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Natural disasters

More feared dead in southwest Japan floods, 25 fatalities so far

Some 1,500 people evacuate amid mudslides, power outages in Kyushu

Torrential rains have destroyed roads and bridges along rivers in Kumamoto Prefecture. (Photo by Shinya Sawai) 

KUMAMOTO, Japan (Kyodo) -- Flood-ravaged Kumamoto Prefecture saw more rain on Monday as search and rescue efforts for those missing following the weekend's deluge continued in the southwestern Japan prefecture.

Twenty five people have already been confirmed dead and 17 others are feared dead, while 11 people remain unaccounted for after torrential rain struck the area early Saturday, according to local authorities.

Some 1,500 people had taken shelter at 86 evacuation centers across the prefecture as of Sunday afternoon as the downpour caused mudslides and floods, severing roads and leaving many houses without water or power.

"The water level of rivers suddenly rose in the Saturday rain. I am worried because I don't know how the rain is today," said Shoko Matsunaga, 49, who has been staying at an evacuation center in Ashikita since Sunday evening with her 2-year-old grandchild.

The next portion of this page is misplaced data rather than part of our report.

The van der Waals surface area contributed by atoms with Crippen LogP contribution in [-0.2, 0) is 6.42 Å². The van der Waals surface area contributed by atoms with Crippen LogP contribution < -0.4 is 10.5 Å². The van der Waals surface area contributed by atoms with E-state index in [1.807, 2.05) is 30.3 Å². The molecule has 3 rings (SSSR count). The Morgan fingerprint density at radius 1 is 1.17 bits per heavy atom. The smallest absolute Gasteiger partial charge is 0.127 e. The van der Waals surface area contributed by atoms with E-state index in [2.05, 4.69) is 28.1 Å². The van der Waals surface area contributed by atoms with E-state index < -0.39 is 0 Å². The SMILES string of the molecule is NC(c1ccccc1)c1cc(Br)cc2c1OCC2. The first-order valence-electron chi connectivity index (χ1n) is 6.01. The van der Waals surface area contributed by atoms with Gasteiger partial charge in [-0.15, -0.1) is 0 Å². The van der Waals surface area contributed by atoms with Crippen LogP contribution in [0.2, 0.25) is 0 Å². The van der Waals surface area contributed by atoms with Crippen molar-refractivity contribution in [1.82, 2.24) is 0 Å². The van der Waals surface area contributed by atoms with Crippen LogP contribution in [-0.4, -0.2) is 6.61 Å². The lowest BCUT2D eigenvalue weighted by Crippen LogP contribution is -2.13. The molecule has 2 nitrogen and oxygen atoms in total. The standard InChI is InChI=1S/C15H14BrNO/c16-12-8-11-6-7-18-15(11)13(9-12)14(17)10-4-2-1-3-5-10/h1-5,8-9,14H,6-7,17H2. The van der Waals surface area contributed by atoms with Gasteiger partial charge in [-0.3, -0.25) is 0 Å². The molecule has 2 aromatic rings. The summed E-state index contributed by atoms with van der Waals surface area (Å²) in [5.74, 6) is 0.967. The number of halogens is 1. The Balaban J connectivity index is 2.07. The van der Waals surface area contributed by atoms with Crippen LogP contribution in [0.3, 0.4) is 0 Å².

Given the risk of the novel coronavirus spreading, the evacuation centers have taken precautionary measures to avoid crowding and close contact of people in confined spaces, while readying sanitizers and checking the temperatures of people who seek shelter.

"It is important not to let people bring in the novel coronavirus," said Yatsushiro city official Hideki Motomura, 48, who is working at an evacuation center in Yatsushiro, serving more than 100 people.

A local fire department said 69 people had turned up at its headquarters located on higher ground, but officials asked some to move to other evacuation centers to avoid crowding.

"We had capacity for 60 evacuees here in the past. But considering social distancing, 30 is appropriate this time, so we had to ask some evacuees to move to another shelter," said Toshihiko Nakamura, an official of the fire department.

Some evacuees have opted to stay inside their vehicles for fear of becoming infected with the virus, so they have been told to register with an evacuation center and handed leaflets on how to avoid economy class syndrome, in which people develop blood clots from staying in the same position for a long time.

At one evacuation center in Amakusa, a person thought to have the coronavirus was told to go to another evacuation center so they could self-isolate in a single room.

Some 100 evacuation centers opened in Kagoshima, Kagoshima Prefecture, where rooms are periodically ventilated and people are asked to social distance.

The city said the number of people at each center was relatively small as it had notified its residents since June to check the safety of their homes and consider evacuating to the homes of relatives or friends in times of disasters to reduce the risk of infection at shelters.

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